A Little History
In 1824, John Cadbury opened a shop in Birmingham, England where he sold tea, coffee, hops, mustard, cocoa, and drinking chocolate, which he made himself using a mortar and pestle. A century later, in 1923, the company that grew out of his shop released its first cream-filled eggs. But the Cadbury Crème Easter Eggs we all know and love weren't invented until 1971. Four years later, the first TV ad appeared for Cadbury Crème Eggs and these chocolate confections became an international Easter classic. Many Americans will remember the "clucking bunny" campaign, begun in 1982.
How are they made?
The Cadbury Crème Egg is manufactured by pouring liquid chocolate into a half-egg shaped mold, which is then filled with white fondant and a dab of yellow fondant. Because the fondant has a greater density than chocolate, the two don't mix together and the fondant pushes the chocolate outwards. The two mold halves are quickly closed and cooled to allow the chocolate to set.
How do you eat yours?
In 1985 Cadbury launched the memorable ad campaign, "How do your eat yours?" The official Cadbury website offers two methods: "egg and soliders" and "bite and lick." If you prefer egg and soldiers, you eat the chocolate egg like a soft-boiled egg by placing it in an egg cup and eating the fondant filling with a spoon or scooping it out with Cadbury Fingers. "Bite and lick"--pretty self-explanatory--describes the method of biting the top and sucking out the cream.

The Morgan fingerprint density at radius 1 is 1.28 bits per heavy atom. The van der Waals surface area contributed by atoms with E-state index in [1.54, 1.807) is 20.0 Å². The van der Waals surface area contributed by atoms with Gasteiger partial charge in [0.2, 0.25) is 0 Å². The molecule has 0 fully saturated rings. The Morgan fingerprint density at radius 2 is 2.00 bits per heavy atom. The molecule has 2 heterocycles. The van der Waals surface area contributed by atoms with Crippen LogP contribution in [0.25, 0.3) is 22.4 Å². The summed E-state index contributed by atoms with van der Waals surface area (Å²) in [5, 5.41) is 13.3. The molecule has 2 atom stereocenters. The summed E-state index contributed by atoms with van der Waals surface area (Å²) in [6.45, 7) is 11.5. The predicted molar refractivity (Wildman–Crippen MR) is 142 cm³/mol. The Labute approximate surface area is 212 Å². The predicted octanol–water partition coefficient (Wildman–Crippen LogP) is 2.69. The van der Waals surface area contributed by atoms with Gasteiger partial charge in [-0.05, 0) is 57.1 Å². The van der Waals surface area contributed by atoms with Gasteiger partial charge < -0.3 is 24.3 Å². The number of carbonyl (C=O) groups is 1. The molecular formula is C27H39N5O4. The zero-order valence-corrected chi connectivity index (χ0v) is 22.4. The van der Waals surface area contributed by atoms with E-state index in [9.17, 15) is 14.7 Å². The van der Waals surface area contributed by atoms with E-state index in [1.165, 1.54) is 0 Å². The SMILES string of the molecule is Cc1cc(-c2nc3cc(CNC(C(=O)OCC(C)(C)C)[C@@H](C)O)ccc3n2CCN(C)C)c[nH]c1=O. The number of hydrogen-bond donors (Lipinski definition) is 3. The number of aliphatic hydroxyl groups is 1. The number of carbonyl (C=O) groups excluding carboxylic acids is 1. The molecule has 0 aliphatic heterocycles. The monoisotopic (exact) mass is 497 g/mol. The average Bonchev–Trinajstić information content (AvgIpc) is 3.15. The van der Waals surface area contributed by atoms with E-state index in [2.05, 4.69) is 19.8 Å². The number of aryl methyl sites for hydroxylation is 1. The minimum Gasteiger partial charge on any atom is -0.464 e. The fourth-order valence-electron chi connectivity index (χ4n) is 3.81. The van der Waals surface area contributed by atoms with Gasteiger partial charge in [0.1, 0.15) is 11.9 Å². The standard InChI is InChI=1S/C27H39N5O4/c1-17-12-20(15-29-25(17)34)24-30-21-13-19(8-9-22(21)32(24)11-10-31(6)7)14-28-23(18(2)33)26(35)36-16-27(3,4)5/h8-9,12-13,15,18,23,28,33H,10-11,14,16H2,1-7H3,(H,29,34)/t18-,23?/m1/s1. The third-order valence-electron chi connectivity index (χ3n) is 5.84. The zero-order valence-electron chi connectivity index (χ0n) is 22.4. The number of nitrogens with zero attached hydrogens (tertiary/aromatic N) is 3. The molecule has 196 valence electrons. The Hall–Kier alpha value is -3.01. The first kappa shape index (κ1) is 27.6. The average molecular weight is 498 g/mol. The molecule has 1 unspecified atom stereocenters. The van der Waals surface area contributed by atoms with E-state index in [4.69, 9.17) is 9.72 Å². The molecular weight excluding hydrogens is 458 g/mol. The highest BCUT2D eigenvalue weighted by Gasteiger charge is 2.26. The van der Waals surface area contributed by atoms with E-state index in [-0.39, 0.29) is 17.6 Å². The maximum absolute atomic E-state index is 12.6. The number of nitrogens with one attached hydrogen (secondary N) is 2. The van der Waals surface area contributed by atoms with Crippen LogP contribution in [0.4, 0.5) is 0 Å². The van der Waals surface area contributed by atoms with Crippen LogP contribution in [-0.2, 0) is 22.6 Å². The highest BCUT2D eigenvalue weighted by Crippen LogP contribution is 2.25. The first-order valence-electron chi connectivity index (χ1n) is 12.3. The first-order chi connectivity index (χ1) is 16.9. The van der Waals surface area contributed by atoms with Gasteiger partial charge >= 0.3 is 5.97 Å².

According to a Cadbury survey:
53% of people bite off the top, lick out the cream, then eat the chocolate
20% just bite straight through
6% use their finger to scoop out the cream
An extra tip Cadbury offers is to mash the remaining chocolate shell (left after biting the top off and eating the fondant) and mix it with a dash of Grand Marnier.
More from Bon Appétit:
- 10 Best Places for Donuts Across the Country
- Can You Improve Your Taste Buds?
- Do Kids Under 8 Belong in Restaurants?
- Seaweed: the New Superfood
- Bon Appétit's 6 Favorite Food Movies of All Time